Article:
Many of the complaints about CD sound are justified, however. We now know that a CD player's audio electronics and D/A conversion accuracy have a great effect on the sound. And as long as the sound of CD players continues to improve, we cannot truthfully say that we know, yet, what a CD really sounds like, or how bad or good "CD" is. And CD player refinement is obviously just the start of a long evolution of the kind that the system's detractors feared was impossible because of CD's rigid standardization.

Certainly, the audio input and A/D conversion circuitry of PCM recorders is long past due the kind of attention being lavished now on playback machines. What about DC-coupled audio circuits, isolated and regulated power supplies, and oversampled A/D converters in the machines on which CDs are mastered? What about the development of lower-distortion mixing consoles, and getting rid of all those signal processors, and using lower-distortion, smoother-response mikes in the recording studio and concert hall, as mentioned by James Boyk later in this issue?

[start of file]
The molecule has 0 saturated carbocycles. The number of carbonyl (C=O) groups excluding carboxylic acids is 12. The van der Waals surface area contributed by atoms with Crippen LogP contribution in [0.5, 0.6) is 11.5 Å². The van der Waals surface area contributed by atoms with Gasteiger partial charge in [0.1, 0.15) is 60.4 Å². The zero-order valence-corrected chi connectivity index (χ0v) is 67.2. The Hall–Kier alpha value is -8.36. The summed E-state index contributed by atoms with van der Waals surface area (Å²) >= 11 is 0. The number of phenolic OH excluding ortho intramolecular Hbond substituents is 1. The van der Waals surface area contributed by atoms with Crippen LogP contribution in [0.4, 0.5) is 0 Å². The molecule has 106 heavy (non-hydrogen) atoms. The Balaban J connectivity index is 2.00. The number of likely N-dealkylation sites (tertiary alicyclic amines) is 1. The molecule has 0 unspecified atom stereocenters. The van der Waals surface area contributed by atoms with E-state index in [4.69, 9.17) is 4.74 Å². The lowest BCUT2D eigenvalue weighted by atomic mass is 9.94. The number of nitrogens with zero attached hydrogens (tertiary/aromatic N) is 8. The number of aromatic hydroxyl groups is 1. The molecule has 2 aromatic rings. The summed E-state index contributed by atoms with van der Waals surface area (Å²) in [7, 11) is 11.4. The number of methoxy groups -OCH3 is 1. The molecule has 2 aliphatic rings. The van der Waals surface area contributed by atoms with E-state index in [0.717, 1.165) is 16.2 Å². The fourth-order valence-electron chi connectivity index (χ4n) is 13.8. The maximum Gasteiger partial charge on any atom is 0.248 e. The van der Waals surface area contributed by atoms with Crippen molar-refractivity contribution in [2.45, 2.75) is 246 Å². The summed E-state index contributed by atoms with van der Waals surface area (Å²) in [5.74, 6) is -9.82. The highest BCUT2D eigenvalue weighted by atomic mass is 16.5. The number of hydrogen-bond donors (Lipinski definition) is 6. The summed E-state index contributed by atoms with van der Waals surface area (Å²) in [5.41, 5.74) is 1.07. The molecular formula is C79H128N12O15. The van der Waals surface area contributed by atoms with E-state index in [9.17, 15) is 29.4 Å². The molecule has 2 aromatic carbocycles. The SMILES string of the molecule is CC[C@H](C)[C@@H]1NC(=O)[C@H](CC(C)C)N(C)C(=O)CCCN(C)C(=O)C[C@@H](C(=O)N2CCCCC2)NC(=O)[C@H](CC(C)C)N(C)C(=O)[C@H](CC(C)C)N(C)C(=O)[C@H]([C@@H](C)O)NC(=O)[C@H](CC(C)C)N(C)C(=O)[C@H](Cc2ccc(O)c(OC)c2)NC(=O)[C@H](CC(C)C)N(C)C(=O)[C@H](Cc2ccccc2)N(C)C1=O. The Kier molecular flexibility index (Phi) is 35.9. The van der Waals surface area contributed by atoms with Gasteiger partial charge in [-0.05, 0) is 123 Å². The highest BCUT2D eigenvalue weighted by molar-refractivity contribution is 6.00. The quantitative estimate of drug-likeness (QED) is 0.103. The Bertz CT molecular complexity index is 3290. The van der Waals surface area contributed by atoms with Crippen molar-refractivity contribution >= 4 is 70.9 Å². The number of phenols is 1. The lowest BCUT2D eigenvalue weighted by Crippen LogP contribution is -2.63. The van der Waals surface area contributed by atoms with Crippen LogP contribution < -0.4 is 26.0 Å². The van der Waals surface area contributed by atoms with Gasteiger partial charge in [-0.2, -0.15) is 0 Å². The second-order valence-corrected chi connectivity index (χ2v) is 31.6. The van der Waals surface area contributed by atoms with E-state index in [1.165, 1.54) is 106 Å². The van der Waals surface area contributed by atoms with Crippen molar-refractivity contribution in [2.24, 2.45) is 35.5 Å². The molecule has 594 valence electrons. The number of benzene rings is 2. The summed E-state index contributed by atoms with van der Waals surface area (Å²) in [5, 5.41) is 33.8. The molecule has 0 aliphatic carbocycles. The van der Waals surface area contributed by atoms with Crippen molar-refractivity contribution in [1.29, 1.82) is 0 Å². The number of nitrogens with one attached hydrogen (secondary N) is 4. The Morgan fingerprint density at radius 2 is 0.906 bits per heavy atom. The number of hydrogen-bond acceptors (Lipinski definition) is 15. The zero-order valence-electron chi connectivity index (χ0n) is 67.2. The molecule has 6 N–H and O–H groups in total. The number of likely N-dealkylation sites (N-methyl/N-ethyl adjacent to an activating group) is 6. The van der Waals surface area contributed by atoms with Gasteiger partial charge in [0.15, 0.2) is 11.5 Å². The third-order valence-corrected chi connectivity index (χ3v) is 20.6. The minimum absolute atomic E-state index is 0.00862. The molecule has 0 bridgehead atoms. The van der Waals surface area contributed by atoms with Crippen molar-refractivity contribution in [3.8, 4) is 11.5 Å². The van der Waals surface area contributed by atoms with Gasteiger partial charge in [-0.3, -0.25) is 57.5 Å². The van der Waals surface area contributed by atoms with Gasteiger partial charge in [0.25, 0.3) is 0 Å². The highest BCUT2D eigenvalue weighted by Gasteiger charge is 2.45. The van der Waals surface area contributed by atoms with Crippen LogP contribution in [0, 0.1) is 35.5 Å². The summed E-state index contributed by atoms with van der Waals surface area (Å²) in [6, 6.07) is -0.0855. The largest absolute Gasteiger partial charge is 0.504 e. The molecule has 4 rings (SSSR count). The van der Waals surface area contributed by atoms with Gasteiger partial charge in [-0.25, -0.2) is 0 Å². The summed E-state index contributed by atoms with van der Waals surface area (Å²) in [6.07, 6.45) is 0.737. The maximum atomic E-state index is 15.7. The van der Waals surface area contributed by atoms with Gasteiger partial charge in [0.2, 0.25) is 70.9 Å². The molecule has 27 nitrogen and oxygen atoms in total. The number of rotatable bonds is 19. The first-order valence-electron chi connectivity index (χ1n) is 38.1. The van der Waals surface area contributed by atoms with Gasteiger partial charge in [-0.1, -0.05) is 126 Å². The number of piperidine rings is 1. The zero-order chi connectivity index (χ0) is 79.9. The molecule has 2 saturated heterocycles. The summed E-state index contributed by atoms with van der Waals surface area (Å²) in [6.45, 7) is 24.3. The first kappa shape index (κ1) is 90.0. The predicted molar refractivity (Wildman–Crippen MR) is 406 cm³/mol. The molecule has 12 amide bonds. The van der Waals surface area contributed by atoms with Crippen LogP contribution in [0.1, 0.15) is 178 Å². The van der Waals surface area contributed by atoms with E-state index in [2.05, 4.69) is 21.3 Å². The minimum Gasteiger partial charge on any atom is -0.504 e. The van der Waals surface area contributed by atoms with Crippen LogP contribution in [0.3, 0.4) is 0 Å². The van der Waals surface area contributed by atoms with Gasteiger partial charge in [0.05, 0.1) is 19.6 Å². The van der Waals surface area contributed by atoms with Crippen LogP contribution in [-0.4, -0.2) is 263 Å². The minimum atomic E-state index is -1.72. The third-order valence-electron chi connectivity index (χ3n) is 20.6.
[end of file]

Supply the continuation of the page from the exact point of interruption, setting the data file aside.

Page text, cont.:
What about giving CD the 28-year chance to prove itself that we gave the LP?



Footnote 1: The first use of this term that I know of dates back to 1914! Much of the language of "subjective" audio assessment predates the era of "perfectionist audio."—J. Gordon Holt

Footnote 2: The live Lorin Maazel Beethoven 5 recording, on CBS/Sony, has some of the most beautiful examples of audible quantizing distortion that one could wish to hear. You hear it as a granular fuzz that rides on the envelope of the instrumental sound. Buy this CD, if only to educate your ears to the new sound of digital.—John Atkinson

Footnote 3: Strictly speaking, so is "pink noise," but their spectral energy distributions are different. Pink noise has equal energy through each octave, white noise has equal energy at each frequency. And there are a lot more frequencies between 1000 and 10,000 Hz than between 100 and 1000.—J. Gordon Holt